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No malice intended in Peya booking mess, says Yanyan

03 January 2018

By Daisy CL Mandap

Rhea Donna Boyce
The woman at the center of the airline booking scandal that saw hundreds of home-bound overseas Filipino workers unable to board their flights has insisted there was no intention to cause harm to anyone.

Rhea Donna Boyce, part owner and managing director of PEYA Travel which issued the dud confirmation bookings to more than 600 of its clients, spoke with The SUN on Dec.22, shortly after she declined an offer from the police to make a voluntary statement.

Boyce was nevertheless arrested on Christmas day three days later, and questioned for two days before being released on police bail.

The Filipina known to many in the community simply  as Yanyan, told The SUN during a phone conversation: "PEYA Travel does not have any intention to fool people. No malice was intended".

She was, however, cagey when asked what had caused a huge number of its clients not being issued tickets, and why PEYA failed to warn them in advance about the problem.

“It was an internal problem. Someone tasked to monitor the bookings failed to see that the tickets were not issued,” she said, without naming names.

It was a clear attempt to distance herself from an earlier excuse that a "technical glitch" had caused the problem.

Some industry sources had readily brushed away this excuse, and said PEYA simply did not have the money to buy the air tickets for its clients.

What was not readily apparent, though, was why PEYA had allowed its once formidable name to get tarnished in such a spectacular fashion.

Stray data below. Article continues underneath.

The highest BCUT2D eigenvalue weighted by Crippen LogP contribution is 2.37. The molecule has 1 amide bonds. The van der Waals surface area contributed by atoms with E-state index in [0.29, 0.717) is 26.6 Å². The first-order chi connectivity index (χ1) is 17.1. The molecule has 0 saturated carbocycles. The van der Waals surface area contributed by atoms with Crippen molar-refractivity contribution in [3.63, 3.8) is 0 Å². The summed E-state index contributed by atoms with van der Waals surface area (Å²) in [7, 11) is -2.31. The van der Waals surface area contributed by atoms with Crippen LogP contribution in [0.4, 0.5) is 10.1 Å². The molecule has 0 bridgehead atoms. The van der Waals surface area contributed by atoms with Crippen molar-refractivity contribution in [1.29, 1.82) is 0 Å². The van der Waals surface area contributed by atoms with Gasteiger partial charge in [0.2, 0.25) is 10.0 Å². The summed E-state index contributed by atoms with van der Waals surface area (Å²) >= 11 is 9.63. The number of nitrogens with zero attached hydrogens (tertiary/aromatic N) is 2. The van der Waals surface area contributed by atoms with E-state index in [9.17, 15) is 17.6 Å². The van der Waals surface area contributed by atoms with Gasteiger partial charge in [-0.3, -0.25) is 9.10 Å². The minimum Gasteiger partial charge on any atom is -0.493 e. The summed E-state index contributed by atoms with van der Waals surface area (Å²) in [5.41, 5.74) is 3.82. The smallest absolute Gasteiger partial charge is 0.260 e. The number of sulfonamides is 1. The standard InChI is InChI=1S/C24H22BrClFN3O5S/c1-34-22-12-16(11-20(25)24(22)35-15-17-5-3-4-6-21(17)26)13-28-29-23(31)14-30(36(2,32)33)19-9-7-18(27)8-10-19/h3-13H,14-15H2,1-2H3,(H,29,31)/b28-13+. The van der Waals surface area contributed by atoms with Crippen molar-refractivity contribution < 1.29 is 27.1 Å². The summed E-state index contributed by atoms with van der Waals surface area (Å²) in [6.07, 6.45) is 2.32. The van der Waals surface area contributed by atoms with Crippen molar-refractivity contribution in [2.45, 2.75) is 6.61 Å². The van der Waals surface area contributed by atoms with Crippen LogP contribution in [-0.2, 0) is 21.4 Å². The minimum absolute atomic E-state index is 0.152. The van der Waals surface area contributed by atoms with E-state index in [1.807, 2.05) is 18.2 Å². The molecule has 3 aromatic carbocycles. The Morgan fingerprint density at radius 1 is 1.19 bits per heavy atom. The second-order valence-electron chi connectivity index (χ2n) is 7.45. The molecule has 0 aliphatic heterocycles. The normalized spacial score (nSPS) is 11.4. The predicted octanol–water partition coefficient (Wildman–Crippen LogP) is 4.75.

In an earlier interview, Boyce spoke of how angry she was on hearing on Dec. 16 about the looming problem, and how she had bought tickets at $5,000 each, round-trip, to enable some of their clients to fly home as  scheduled.

That time, she said she had paid a premium for the tickets of about 100 clients, just so they could leave. But on hindsight, this could not have been possible as flights to the Philippines starting mid-December are often packed, and 100 additional seats would have been hard to come by, even if one had money to spare.

Boyce said she was willing to refund the money paid by the affected clients, and even hinted at providing freebies to make up for the inconvenience.

To do this, she said she needed some time to sort out the company's finances, including closing down PEYA's branch office in North Point.

“Babayaran ko sila, pero siguro in groups of 30 muna,” she said.

She also said the fact that she chose to stay put in Hong Kong after the scandal unraveled showed she had nothing to hide.

When asked why she slipped out of public view when irate clients began storming her office, Bpyce said it was because she got scared.

“Hinila nung isang Pilipina na nakakilala sa akin ang kamay ko nang minsang lumabas ako,” she said.

Boyce admitted that the booking mess could impact heavily on PEYA's business, but she was confident she could ride out the storm.

“PEYA has learned its lesson, but we have to be tough. What we have to do now is to regain the trust of the public. Pero makakabawi din kami.”

With all that has happened in the days since the first of its OFW clients failed to board their flights home, PEYA would need nothing short of a miracle to get back on its feet.

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